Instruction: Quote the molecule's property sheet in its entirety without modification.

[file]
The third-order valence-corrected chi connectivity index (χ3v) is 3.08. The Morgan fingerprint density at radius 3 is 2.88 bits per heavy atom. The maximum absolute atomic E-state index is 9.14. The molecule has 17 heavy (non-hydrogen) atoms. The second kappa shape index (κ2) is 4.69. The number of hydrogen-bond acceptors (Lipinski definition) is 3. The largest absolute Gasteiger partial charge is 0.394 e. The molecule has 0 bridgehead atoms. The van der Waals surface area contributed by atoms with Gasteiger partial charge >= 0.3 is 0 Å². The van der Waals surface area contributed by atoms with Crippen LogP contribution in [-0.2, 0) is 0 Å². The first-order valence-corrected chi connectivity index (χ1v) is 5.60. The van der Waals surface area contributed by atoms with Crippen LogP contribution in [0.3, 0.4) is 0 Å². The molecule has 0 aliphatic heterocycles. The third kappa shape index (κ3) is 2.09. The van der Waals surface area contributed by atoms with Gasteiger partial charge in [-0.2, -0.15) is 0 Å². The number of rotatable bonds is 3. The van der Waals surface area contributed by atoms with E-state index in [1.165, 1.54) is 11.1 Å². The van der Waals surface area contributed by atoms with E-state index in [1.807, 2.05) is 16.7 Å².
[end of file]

The third-order valence-corrected chi connectivity index (χ3v) is 3.08. The Morgan fingerprint density at radius 3 is 2.88 bits per heavy atom. The maximum absolute atomic E-state index is 9.14. The molecule has 17 heavy (non-hydrogen) atoms. The second kappa shape index (κ2) is 4.69. The number of hydrogen-bond acceptors (Lipinski definition) is 3. The largest absolute Gasteiger partial charge is 0.394 e. The molecule has 0 bridgehead atoms. The van der Waals surface area contributed by atoms with Gasteiger partial charge >= 0.3 is 0 Å². The van der Waals surface area contributed by atoms with Crippen LogP contribution in [-0.2, 0) is 0 Å². The first-order valence-corrected chi connectivity index (χ1v) is 5.60. The van der Waals surface area contributed by atoms with Crippen LogP contribution in [0.3, 0.4) is 0 Å². The molecule has 0 aliphatic heterocycles. The third kappa shape index (κ3) is 2.09. The van der Waals surface area contributed by atoms with Gasteiger partial charge in [-0.2, -0.15) is 0 Å². The number of rotatable bonds is 3. The van der Waals surface area contributed by atoms with E-state index in [1.165, 1.54) is 11.1 Å². The van der Waals surface area contributed by atoms with E-state index in [1.807, 2.05) is 16.7 Å².